As the dust settles on Governor Andrew Cuomo’s third State of the State address, like the previous year, the issue of expansion of “destination casinos” was again front and center. In his speech, the governor set out his vision for casinos in New York, restating a common theme that New York has been “all in” – to use a poker phrase – in the casino business for quite some time. His speech and casino plan were carefully circumscribed to take into account the presence of powerful Native American tribes within the boundaries of New York.
The governor’s speech noted the influence of Native American casinos, acknowledging the fact that five of these casinos already exist within the boundaries of the state. More importantly, after the speech the governor announced that his plan for three casinos in upstate New York would not include Western New York. That statement was a nod to the Seneca Nation which operates casinos in that region and is currently in arbitration over $460 million that the Seneca Nation has withheld from the state citing an expansion of non-Native American gaming allegedly in violation of the tribe’s exclusivity zone that arguably begins west of Geneva, New York.
Piecing together the governor’s statement concerning Western New York along with his position that the first phase of casino expansion will only include “upstate” and not New York City, reduces the area of the state where the governor would presumably find casinos acceptable. Add the fact that the Adirondack Park, with its 6.1 million acres and 9,375 million square miles is off limits and the acceptable zones for casinos come into focus fairly quickly.(This presumes that “downstate” – however you define that term – is really off limits for expanded gaming. That may be questionable, but we’ll leave that for a future post.)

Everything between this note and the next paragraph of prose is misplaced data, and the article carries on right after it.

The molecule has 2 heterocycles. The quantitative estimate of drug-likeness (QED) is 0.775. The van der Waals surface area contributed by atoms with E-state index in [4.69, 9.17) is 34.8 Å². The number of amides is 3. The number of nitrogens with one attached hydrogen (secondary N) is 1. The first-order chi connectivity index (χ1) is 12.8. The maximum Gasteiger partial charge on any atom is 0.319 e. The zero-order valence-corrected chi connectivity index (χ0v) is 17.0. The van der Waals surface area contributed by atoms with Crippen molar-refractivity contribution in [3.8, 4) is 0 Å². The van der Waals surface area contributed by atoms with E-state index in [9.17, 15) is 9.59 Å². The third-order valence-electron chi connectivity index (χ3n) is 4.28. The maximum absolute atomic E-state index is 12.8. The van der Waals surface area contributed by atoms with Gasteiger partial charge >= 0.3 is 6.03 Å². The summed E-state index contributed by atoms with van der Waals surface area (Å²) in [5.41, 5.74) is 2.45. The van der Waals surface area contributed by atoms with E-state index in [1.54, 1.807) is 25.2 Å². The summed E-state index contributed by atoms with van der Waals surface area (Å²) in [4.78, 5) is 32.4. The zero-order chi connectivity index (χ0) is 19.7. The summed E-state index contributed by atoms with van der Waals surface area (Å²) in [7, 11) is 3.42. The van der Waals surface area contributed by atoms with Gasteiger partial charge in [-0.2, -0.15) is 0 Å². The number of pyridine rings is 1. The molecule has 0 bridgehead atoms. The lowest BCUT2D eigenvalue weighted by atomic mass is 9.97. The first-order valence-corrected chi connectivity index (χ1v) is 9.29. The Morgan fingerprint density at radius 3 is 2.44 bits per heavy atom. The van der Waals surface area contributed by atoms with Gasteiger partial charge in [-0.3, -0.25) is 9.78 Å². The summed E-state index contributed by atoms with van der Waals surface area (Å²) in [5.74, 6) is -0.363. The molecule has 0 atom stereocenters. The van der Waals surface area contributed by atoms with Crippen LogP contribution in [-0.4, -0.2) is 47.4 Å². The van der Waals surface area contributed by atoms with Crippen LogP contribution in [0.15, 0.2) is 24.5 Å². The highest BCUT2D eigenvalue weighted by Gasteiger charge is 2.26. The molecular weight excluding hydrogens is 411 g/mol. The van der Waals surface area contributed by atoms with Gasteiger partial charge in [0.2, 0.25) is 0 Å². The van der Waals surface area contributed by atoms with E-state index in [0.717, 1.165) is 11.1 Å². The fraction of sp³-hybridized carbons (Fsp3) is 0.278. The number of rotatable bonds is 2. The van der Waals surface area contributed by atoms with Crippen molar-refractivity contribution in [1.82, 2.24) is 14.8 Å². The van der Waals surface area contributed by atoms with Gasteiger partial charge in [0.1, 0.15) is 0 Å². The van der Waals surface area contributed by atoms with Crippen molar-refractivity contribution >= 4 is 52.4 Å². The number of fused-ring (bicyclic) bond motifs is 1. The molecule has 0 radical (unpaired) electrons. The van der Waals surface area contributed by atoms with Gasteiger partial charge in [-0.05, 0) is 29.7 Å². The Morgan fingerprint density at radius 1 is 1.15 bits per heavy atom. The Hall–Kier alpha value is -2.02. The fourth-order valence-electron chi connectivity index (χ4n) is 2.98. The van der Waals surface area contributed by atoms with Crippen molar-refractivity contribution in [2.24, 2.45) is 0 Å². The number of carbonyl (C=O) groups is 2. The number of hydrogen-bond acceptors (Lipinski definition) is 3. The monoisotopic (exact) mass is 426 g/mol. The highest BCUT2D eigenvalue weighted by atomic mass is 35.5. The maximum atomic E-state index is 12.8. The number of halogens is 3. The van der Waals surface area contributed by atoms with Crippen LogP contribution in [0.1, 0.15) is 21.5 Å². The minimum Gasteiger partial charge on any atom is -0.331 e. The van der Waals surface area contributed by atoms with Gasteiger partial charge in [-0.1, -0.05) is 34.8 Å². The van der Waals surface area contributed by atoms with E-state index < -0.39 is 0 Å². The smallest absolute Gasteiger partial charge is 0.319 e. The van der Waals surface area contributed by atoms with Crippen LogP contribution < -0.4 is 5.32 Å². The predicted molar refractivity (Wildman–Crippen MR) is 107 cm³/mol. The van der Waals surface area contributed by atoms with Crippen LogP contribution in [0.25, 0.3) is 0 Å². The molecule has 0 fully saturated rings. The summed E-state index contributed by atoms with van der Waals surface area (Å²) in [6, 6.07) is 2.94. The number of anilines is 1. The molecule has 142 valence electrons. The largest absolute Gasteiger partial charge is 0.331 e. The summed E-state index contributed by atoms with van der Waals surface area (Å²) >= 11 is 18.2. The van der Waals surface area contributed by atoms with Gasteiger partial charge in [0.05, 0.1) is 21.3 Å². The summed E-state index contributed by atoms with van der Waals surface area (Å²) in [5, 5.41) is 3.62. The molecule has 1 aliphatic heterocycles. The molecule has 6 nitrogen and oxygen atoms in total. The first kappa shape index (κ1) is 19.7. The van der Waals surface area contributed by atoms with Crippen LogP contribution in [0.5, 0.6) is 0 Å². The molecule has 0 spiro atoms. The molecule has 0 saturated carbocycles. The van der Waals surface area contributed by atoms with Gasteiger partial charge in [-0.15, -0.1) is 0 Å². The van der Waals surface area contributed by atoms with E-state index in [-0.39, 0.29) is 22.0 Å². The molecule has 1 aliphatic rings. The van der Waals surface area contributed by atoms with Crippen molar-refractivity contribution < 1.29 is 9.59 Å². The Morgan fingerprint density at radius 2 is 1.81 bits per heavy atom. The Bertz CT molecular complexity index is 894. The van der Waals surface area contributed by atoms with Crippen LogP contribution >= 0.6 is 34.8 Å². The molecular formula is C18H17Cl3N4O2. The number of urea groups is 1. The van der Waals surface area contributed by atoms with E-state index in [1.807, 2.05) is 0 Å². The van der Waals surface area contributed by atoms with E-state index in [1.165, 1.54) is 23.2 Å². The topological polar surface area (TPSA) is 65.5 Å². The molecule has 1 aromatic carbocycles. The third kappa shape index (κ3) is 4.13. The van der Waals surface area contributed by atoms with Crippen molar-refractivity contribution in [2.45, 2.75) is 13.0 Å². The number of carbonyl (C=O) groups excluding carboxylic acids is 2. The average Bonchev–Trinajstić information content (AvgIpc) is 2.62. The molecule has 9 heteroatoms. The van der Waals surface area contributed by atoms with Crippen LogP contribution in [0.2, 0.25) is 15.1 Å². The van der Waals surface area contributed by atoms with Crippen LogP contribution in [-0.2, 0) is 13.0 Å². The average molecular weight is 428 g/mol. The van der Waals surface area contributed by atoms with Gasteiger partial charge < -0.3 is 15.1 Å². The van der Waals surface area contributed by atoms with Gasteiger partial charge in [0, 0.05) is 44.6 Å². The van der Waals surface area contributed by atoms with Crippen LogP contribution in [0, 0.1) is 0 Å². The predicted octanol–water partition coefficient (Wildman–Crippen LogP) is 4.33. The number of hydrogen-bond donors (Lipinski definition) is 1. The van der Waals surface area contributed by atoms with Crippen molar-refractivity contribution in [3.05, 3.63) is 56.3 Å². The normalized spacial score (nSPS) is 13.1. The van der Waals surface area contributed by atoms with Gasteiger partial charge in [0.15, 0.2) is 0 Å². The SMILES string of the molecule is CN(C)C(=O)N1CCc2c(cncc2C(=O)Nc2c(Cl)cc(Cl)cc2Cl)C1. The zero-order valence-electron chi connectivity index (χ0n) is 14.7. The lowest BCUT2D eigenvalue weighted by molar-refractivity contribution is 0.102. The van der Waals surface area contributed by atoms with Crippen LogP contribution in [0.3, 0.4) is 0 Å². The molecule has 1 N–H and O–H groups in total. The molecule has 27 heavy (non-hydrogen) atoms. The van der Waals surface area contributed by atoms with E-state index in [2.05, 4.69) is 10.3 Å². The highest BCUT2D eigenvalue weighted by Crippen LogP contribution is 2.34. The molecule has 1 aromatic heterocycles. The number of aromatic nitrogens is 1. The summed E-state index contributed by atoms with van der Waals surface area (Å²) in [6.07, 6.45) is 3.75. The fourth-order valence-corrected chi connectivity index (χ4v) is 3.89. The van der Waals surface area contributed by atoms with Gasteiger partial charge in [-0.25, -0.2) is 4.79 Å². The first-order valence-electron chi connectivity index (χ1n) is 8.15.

Under Governor Mario Cuomo, the Oneida Indian Nation negotiated a compact which allowed the tribe to turn a vacant hay field into a bingo hall and eventually into the 3,400 acre Turning Stone Resort Casino near Vernon, New York. The casino’s fortunes have transformed the Oneida Nation and the entire region over the last three decades. An area that was once a manufacturing hotbed and home to companies like Oneida Limited, the now defunct world famous silversmith manufacturer (Sherrill, New York) and Griffiss Air Force Base (Rome, New York), has been replaced by the more than 5,000 jobs that the Oneida Indian Nation provides. This remarkable transformation has all occurred under the leadership of the formidable Oneida Nation Representative and Nation Enterprises CEO Ray Halbritter.
In the North Country on the Canadian border, with no racino competition, the Akwesasne Mohawk tribe operates a gambling enterprise that advertises more than 1,600 electronic table games and slots.
Both the Oneida and Mohawk casinos have undergone dramatic growth in an environment with limited competition.
The Nations are acutely aware of the impact that in-state competition could have on their fortunes. They only need to look across the border to Connecticut to see the future. Under the title “Foxwoods Is Fighting For Its Life,” a March 14, 2012 article in The New York Times reported that the Mashantucket Pequot Tribal Nation facility is in dire financial circumstances. Questionable expansions and crushing debt in the face of increased competition from surrounding facilities has put the casino more than $2 billion in the red. The condition has worsened considerably since the Times article with continued record prosperity of Genting’s Resorts World Facility at the Aqueduct race track in Queens.
The French writer Antoine de Saint-Exupery once famously said, “a goal without a plan is just a wish.” Time will tell whether the governor’s casino plan ends up being a State of the State goal or wish. Forces outside of his control, including Native American tribes, will have a lot to say about the ultimate outcome.